A Gentle Ode to All the Baby Accessories Designed to Look Like Military Gear

Lillian Rose Military Daddy Diaper Bag
Lillian Rose Military Daddy Diaper Bag. Photo illustration by Slate. Photo by Lillian Rose/Amazon.

The Wall Street Journal reports this week on the trend of baby accessories disguised as military gear. These diaper bags and carriers boast all the functions a modern baby could ask for, from supportive straps to bottle pockets. Of course, this stuff isn’t really designed for mewling newborns but for something just as adorably fragile: the male ego.

To be fair, there is already plenty of baby gear touted as gender-neutral out there. Thanks in part to the rise of hands-on fathering, there’s a thriving market for, say, diaper bags that can be passed between mom and dad over the course of the week. But a unisex aesthetic usually means a particular brand of urban minimalism that may not be to every dad’s liking.
They are quietly stylish, which makes them—to a certain eye—quietly feminine.

Not so the new generation of supermasculine parenting accoutrements: “baby carriers that look like SWAT vests, camouflage diaper bags, and pacifiers attached to military-inspired carabiners,” as the Journal sums it up. One company founder boasts that he aims to serve “a market full of guys sick of diaper-bag emasculation.” The lede anecdote concerns a South Carolina man who has affixed a “shit happens” patch to his diaper bag and totes his child around in a baby carrier disguised as an armored vest. This is gear for the guy who wants to say, “I may have stuck around to care for my offspring, but I’m still a Man.”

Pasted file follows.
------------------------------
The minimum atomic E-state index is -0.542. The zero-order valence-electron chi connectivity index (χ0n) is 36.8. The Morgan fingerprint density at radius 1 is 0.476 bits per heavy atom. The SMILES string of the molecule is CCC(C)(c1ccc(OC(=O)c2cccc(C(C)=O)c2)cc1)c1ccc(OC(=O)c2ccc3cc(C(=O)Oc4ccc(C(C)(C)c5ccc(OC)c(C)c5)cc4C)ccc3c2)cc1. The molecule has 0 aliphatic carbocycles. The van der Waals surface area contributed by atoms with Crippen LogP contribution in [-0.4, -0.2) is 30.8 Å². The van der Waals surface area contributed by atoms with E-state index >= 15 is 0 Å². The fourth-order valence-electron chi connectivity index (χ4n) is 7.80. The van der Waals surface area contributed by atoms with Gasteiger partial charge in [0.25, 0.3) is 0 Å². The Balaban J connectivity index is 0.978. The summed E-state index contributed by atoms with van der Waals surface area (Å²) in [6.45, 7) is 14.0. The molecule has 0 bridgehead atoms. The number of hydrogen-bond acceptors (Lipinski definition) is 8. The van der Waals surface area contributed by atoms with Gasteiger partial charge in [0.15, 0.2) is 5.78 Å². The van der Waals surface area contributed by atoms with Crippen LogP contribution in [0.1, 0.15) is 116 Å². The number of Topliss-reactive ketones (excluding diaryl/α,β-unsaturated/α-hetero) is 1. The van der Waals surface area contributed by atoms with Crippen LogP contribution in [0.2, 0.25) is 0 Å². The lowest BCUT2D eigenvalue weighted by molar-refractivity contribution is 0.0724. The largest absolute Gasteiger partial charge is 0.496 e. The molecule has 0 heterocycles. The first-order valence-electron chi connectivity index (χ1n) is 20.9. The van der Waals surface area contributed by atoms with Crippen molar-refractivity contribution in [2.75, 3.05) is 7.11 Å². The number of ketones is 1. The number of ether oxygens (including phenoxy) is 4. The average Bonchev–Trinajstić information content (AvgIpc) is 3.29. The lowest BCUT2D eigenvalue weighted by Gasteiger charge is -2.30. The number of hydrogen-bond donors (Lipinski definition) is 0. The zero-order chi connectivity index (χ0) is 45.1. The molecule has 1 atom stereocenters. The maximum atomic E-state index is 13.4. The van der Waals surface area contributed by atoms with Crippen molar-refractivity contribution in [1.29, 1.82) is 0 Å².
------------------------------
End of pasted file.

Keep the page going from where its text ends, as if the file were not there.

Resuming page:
However, I come not to bury the “tactical” baby carrier but to praise it. Is calling a small bag for dirty diapers a “dump pouch” ridiculous? Of course. Still, let’s not lose sight of the big picture: The existence of macho baby carriers and diaper bags means self-conceived macho men are wearing baby carriers and carrying diaper bags. Is it absurd to need to explicitly be told you are a manly man while you wipe your baby’s butt? Sure! But it’s way less silly and pathetic than believing, as our president does, that a man who changes diapers is acting “like the wife.”

It’s 2018, but parenting and mothering are still nearly synonymous in our culture. We live in a world in which dads are often said to be “babysitting” their own children, and headlines and advertisements default to addressing “moms” on kid-related topics. The default aesthetic for baby care still tilts toward pastels and florals. There’s nothing wrong with throwing a little camouflage in the mix. And when you think about it, parenthood is more like war than like a field full of bunnies anyway.